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Social media is a racist’s sanctuary

13 February 2017

Thandiwe Matthews

DESPITE the significant achievements over the past 22 years of democracy, deep inequalities and unfair discrimination remain commonplace. The majority of complaints received by the SA Human Rights Commission (SAHRC) relate to discrimination based on race.

During the 2015/2016 financial year, the SAHRC received 505 race-related complaints.

This figure must be understood in the context of the constitution. Section 9 of the constitution protects the right to equality and prohibits unfair discrimination on the basis of 16 grounds, including – but not limited to – race, gender, sex, pregnancy, marital status, ethnic or social origin, colour, sexual orientation, age, disability, religion, conscience, belief, culture, language and birth.

The SAHRC categorises complaints according to these grounds.

Race-related complaints constituted twothirds of the 749 complaints that fall under the broader category of equality.  In addition to race, xenophobic discrimination on the grounds of nationality, social and ethnic origin remains rife.

The advent of social media has further complicated the country’s attempts to address discrimination, deeply entrenched in our society by institutionalised discrimination as a defining feature of apartheid.

Recent highly publicised incidents, such as the Penny Sparrow, Justin van Vuuren, Chris Hart and Velaphi Khumalo matters, were all highlighted through social media, and point to the evolving challenges in addressing racism.

The SAHRC does not identify “social media” as a specific category in classifying the human rights complaints it receives. However, social media is increasingly being cited as a “location” in which race based equality complaints arise.

Recent incidents on social media platforms illustrate the urgent need for intervention and leadership in confronting discrimination and issues related to the right to equality – and by extension, racism.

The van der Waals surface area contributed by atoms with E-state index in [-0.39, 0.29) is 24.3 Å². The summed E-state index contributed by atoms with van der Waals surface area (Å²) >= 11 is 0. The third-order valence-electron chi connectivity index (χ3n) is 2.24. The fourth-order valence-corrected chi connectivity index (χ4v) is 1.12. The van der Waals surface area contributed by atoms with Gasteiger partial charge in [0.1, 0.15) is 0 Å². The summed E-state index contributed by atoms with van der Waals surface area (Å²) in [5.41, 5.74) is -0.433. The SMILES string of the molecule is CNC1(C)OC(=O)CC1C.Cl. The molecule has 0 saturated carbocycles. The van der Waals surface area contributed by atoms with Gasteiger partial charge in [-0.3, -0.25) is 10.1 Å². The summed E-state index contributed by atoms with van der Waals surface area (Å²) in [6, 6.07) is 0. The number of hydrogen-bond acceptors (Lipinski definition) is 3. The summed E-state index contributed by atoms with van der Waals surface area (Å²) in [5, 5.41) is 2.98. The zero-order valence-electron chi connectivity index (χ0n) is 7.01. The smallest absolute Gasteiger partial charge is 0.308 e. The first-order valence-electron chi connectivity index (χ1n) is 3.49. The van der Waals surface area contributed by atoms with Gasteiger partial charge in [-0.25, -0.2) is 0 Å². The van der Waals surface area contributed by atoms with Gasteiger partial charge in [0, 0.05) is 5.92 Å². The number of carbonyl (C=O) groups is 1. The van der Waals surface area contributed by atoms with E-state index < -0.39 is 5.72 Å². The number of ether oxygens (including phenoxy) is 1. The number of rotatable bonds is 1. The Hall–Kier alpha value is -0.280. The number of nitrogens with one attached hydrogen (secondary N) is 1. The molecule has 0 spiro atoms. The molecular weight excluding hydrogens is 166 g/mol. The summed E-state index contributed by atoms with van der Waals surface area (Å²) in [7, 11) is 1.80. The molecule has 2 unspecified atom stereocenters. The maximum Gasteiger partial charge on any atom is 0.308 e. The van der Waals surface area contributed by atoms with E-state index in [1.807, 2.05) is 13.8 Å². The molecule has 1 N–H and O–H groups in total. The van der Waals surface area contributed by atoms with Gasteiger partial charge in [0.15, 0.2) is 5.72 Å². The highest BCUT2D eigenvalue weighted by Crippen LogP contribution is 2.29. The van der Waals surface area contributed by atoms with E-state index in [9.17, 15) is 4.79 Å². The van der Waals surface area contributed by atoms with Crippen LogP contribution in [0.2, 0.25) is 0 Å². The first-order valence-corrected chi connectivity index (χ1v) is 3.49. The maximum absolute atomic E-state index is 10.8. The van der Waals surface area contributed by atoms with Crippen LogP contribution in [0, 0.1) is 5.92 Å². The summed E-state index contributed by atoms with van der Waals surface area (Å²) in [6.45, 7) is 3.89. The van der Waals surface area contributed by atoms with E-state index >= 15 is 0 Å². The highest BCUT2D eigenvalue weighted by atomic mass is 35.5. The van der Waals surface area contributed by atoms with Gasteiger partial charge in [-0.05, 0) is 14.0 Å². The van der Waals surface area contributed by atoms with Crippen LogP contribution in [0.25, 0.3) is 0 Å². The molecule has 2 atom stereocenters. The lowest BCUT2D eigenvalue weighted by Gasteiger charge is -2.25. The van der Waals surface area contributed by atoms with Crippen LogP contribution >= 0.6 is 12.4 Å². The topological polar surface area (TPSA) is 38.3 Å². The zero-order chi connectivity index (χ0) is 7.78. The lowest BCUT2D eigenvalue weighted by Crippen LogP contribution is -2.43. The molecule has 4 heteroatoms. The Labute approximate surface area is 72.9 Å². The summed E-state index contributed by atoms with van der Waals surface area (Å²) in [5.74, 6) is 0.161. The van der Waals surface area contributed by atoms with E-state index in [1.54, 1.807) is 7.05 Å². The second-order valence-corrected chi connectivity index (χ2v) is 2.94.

A number of responses, through policy aimed at reform and legislative frameworks, have been put in place with varying degrees of success.
These include the National Action Plan to Combat Racism, Racial Discrimination, Xenophobia and Related Intolerances (NAP), the Prevention and Combating of Hate Crimes and Hate Speech Bill, and the National Development Plan (NDP).

The SAHRC will host a National Investigative Hearing on Racism and Social Media in SA on Wednesday and Thursday. It is intended to discuss allegations of racism that arise on social media, and build on the SAHRC’s approach to issues of racial discrimination and social cohesion.
The purpose of the National Hearing is to arrive at an understanding of what constitutes racism in the context of social media and who should be held accountable.

Racism includes both behavioural and attitudinal challenges, consisting of varying degrees of prejudice that manifests in both overt and subtle forms of conduct. While our legal framework provides for the protection of rights against racist conduct, addressing racist thought that is embedded and socialised is far more complex.

In addition, the institutionalisation and persisting structural forms of discrimination which feed racist conduct persist – as do economic and social indicators of poverty, income inequality, unemployment and a lack of access to opportunities, stratified by race. The social complexities that give rise to the phenomenon of racism require more holistic responses, both structured and unstructured, to advance national conversations about race, racism and racial discrimination.

Without a meaningful and effective way of addressing entrenched racial attitudes and power imbalances, both real and perceived, substantive empowerment of marginalised groups remains limited. Social media have amplified the deep historical fissures that continue to divide society despite significant achievements over the past two decades of democracy.

The national hearing seeks to chart a unified, multifaceted and coherent way forward, and to build on the SAHRC’s existing work toward the advancement of substantive equality. While debates on social media should remain robust, they should also be cognisant of the ideals of our constitutional democracy, founded on the values.

This article appeared on The Star of Monday 13 February 2017

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Understanding PAIA

The Human Rights Commission is the national institution established to support constitutional democracy. It is committed to promote respect for, observance of and protection of human rights for everyone without fear or favour.

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